In the court of public and governmental consensus, however, the debate rages on.
There has been a case slowly moving through the courts regarding the EPA’s reluctance to update water fluoridation standards in the US.
In 2006 the National Academy of Sciences (NRC) put out an extensive document recommending the EPA reduce the maximum allowed concentration of fluoride in drinking water. For context, the NRC is responsible for assessing risk, while the EPA is responsible for managing it.
The most recent court proceedings show the judge leaning towards the opinion the EPA has received sufficient “assessment” from the NRC and other resources that they should have updated the regulations by now (at present in 2023 that means they have been sitting on the recommendation from the NRC for almost 17 years).
If you are interested in that 2006 NRC report, you can read all 400+ pages of it for free here. And keep in mind, that means we also now have many more studies on top of what is cited in that report (such as more recent studies I have cited here at Brighter Days, Darker Nights).
By ignoring new evidence, the judge has stated they believe the EPA has NOT lived up to their duty or purpose of protecting the public. However, the judge has also given the EPA yet more time to review evidence and update the regulation. Thus, the court case is not yet settled.
Many insiders have made comments suggesting the current EPA standards—and the pushback against changing them—are politically motivated, rather than scientifically. And, if you look at the risk assessment vs risk management chart above, “economic and social factors” are allowed to play a part in the EPA’s decision-making.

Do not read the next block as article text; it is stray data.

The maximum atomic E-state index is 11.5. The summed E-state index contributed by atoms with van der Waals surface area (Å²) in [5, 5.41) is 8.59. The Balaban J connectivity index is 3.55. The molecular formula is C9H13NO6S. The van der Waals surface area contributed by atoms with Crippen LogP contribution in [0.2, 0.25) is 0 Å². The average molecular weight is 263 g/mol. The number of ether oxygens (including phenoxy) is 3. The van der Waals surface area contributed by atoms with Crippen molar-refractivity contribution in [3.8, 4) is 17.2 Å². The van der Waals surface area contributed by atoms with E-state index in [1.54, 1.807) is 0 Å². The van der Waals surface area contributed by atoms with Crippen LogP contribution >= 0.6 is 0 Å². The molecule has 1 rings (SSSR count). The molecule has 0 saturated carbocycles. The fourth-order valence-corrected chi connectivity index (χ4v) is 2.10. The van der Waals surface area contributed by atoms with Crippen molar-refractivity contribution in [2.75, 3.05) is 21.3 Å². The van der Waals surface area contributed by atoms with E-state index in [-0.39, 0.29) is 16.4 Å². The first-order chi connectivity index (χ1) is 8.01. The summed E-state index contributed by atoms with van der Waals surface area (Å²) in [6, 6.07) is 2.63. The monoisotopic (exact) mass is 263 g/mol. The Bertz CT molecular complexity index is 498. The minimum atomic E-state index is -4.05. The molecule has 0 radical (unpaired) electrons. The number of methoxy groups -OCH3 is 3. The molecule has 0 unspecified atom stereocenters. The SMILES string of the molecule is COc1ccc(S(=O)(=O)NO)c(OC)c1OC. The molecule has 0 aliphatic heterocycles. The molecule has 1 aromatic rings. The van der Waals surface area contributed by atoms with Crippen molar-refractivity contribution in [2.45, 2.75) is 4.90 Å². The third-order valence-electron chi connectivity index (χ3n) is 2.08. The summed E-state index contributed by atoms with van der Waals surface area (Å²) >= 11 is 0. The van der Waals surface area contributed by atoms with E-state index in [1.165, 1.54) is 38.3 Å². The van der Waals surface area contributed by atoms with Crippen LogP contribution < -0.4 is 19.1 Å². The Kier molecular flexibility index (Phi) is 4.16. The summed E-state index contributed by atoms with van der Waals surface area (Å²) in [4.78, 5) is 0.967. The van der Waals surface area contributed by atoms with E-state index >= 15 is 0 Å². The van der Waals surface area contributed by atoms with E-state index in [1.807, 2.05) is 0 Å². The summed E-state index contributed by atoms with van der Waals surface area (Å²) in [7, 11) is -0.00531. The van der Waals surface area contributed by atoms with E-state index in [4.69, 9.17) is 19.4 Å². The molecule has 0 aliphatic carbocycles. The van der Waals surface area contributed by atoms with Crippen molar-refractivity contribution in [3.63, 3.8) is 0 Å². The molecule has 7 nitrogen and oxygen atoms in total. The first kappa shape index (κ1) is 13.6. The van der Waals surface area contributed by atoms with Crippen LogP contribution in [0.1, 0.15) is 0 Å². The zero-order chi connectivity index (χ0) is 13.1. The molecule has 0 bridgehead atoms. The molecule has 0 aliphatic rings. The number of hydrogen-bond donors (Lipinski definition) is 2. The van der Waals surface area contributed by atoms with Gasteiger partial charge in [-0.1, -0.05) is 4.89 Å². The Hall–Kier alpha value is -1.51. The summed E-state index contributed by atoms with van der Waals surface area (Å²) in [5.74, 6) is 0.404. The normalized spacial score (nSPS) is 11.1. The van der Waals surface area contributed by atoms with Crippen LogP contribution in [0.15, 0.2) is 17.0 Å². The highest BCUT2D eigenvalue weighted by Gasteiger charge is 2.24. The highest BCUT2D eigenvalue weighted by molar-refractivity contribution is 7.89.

The goal of those pushing the lawsuit against the EPA is to have water fluoridation levels lowered to a standard that would not have the possibility of causing harm to developing fetuses in the womb, or young children.
Yet the public descriptions of this lawsuit continually downplay the neurological research in favor of the dental argument (for example: https://www.natlawreview.com/article/lawsuit-forces-early-release-ntp-s-draft-report-fluoride-and-its-potential).
If you read this, do compare their legal summary to the actual NTP report which is attached deeper in this post and let me know in the comments what you notice.
And, of course, none of this data or reporting digs into the much more provable facts about fluoride’s affect on melatonin and the downstream consequences within that pathway.
The effect of fluoride on the human body is characterized by a very narrow margin of safety, which means that even relatively low concentrations may cause various adverse or even toxic effects [1–5]. The risk naturally increases with the intensity and duration of the exposure, with long-term exposure resulting in chronic poisoning [6,7]. One of the defense mechanisms protecting the body against the effects of fluoride toxicity seems to be its deposition in calcified tissues . The most important role is played by hard tissues; bones; and teeth [2,8–10], in which fluoride accumulates in the form of fluorohydroxylapatite and fluoroapatite, replacing hydroxyl ions in the hydroxylapatite structure [11,12].
These processes may occur at any point in life, starting as early as in the prenatal period [13–15], and their effects are observed even in the skeletons and dentition of archaeological excavations from the times when exposure to fluorine compounds was incomparably lower to modern times [16–18].
Significantly, the deposition of fluoride in hard tissues may have its own adverse effects. The symptoms of excessive fluoride accumulation in bones and teeth are known and well documented, classified as skeletal fluorosis and dental fluorosis, respectively [19–24]. In addition to deposition in hard tissues, fluoride may also be found in calcification areas in soft tissues such as the aorta [25–29], coronary arteries [30,31], placenta [32–41], tendons [42–44], or cartilage [42,45,46]. In these cases, however, this accumulation may not be classified as a defense mechanism triggered by an excessive exposure to fluoride.
Unlike in hard tissues, calcium accumulation in soft tissues is never a physiological phenomenon and almost always leads to some undesirable effects, e.g.,